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New eco-battery potential where rivers meet sea

By Martin Leggett - 30 Mar 2011 13:54:0 GMT
New eco-battery potential where rivers meet sea

Rivers have supplied power through water-mills for thousands of years; the sea is opening up to power-generation from wave-powered devices - but who'd have though that where the two meet, there exists the potential for a new type of eco-battery, powered by the mixing of fresh and salt waters. That's the promise being opened up by innovative research, on how contrasts in saltiness can be turned into a new form of renewable energy, just published in the journal Nano Letters.

The ability to make a battery from something as simple as mixing freshwater and seawater comes from that sharp difference in saltiness. The dissolved salts in seawater provide positive and negative ions (sodium and chlorine) that can flow between electrodes, and so produce a charge. The critical aspect of getting such a simple setup to work in the real world, lies in using electrodes from efficient, but readily available, materials.

This eco-battery works by first being filled with fresh water, and then applying a small current. This sets up a charge between the two electrodes. Then the seawater flows in - as the freshwater is being removed - and a vastly increased flow of both positive sodium ions, and negative chlorine ions, produces a discharge of electricity into the electrodes. The water cycle is then repeated.

The mouth of the Amazon River, where the world's largest drainage basin flows into the Atlantic Ocean. A location such as this, where fresh and sea water mix, is a good spot for generating electricity with Yi Cui's new battery.

Image Credit: NASA.(The mouth of the Amazon River, where the world's largest drainage basin flows into the Atlantic Ocean. A location such as this, where fresh and sea water mix, is a good spot for generating electricity with Yi Cui's new battery.)

For this research the team from Stanford University, led by Yi Cui, a professor of materials science and engineering, used an anode (the positive electrode) made from tiny nano-bundles of manganese oxide. It is the nano-scale structure of this electrode, with its large surface area, that radically eases the flow of ions in and out - so raising the efficiency of the battery to nearly 75%. This approach also avoids issues with previous saline batteries, which used fragile membranes, and could only use either positive or negative ions.

The manganese dioxide nanorods used to make the postiive electrode of Yi Cui's new battery that generates power by using the salinity contrast between fresh and salt water.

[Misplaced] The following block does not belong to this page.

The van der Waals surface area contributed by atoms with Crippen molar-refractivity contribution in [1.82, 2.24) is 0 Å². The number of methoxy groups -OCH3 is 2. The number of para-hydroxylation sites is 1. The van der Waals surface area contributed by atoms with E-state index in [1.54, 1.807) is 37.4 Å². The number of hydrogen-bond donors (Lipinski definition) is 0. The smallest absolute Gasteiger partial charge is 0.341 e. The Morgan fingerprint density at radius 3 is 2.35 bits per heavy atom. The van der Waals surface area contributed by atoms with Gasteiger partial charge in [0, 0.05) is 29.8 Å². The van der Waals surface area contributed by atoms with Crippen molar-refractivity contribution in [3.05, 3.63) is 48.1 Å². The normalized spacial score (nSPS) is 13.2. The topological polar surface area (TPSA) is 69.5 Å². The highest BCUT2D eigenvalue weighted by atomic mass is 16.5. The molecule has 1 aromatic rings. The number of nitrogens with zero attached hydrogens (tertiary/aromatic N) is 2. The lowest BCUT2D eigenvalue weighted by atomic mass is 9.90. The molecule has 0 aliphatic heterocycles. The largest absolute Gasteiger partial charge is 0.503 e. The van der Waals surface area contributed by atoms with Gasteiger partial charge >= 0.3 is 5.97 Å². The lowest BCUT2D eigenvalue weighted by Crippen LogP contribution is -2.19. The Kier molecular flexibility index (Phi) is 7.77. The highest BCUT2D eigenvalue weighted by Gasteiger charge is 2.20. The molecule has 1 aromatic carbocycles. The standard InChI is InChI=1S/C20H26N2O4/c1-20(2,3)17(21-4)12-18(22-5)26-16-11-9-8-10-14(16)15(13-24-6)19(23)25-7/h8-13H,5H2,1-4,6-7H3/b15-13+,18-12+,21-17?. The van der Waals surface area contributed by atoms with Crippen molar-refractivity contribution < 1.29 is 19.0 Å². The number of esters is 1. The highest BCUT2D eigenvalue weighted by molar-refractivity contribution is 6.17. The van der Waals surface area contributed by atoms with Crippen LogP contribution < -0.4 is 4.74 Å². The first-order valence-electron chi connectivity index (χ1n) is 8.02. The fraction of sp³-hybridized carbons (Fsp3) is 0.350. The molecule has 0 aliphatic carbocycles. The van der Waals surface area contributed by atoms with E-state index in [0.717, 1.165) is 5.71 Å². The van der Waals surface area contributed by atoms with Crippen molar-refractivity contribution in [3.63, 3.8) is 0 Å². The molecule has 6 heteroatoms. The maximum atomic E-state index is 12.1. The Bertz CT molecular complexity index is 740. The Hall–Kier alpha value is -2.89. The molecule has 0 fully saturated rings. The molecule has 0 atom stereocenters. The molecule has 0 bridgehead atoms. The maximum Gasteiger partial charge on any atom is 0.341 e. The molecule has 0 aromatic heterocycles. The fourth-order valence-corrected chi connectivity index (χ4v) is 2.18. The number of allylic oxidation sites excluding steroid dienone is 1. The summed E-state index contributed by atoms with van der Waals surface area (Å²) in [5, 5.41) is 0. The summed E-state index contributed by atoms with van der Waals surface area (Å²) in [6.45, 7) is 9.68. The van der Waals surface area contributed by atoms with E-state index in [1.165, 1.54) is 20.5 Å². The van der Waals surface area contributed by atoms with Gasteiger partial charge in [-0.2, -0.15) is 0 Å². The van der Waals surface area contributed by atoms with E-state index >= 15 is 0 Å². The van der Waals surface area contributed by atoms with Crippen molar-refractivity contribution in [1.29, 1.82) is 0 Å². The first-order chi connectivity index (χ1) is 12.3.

Image Credit: Courtesy of Yi Cui. (Manganese dioxide nanorods used to make the postiive electrode of Yi Cui's new battery that generates power by using the salinity contrast between fresh and salt water.)

There however, a long way to go to scale up these devices to be practical for use in real-world estuaries. For a start, the current cathode (negative electrode) is made from expensive silver. Then there is the tricky issue of how to ensure that such devices don't damage delicate river-mouth ecosystems.

Cui is optimistic this can be overcome. ''We don't need to disturb the whole system, we just need to route some of the river water through our system before it reaches the ocean. We are just borrowing and returning it.'' And the potential capacity for electricity generation could be huge - he estimates up to 2 terawatts of electricity could be produced each year. That could be a make them the ultimate renewable battery for the clean energy era.

The initial state of the battery developed by Yi Cui, with two electrodes immersed in fresh water. Purple and orange dots represent positively and negatively charged ions, respectively. In Step 1, a small electric current is applied to charge the battery, pulling ions out of the electrodes and into the water. Step 2, the fresh water is purged and replaced with seawater. Note much higher abundance of charged ions in the salt water. Step 3, electricity is drawn from the battery for use, draining the battery of its stored energy. Ions return to electrodes. Step 4, seawater is discharged and replaced with river water, for the cycle to begin anew.

Image Credit: Courtesy of Yi Cui, Stanford University. (The initial state of the battery developed by Yi Cui, with two electrodes immersed in fresh water. Purple and orange dots represent positively and negatively charged ions, respectively. In Step 1, a small electric current is applied to charge the battery, pulling ions out of the electrodes and into the water. Step 2, the fresh water is purged and replaced with seawater. Note much higher abundance of charged ions in the salt water. Step 3, electricity is drawn from the battery for use, draining the battery of its stored energy. Ions return to electrodes. Step 4, seawater is discharged and replaced with river water, for the cycle to begin anew).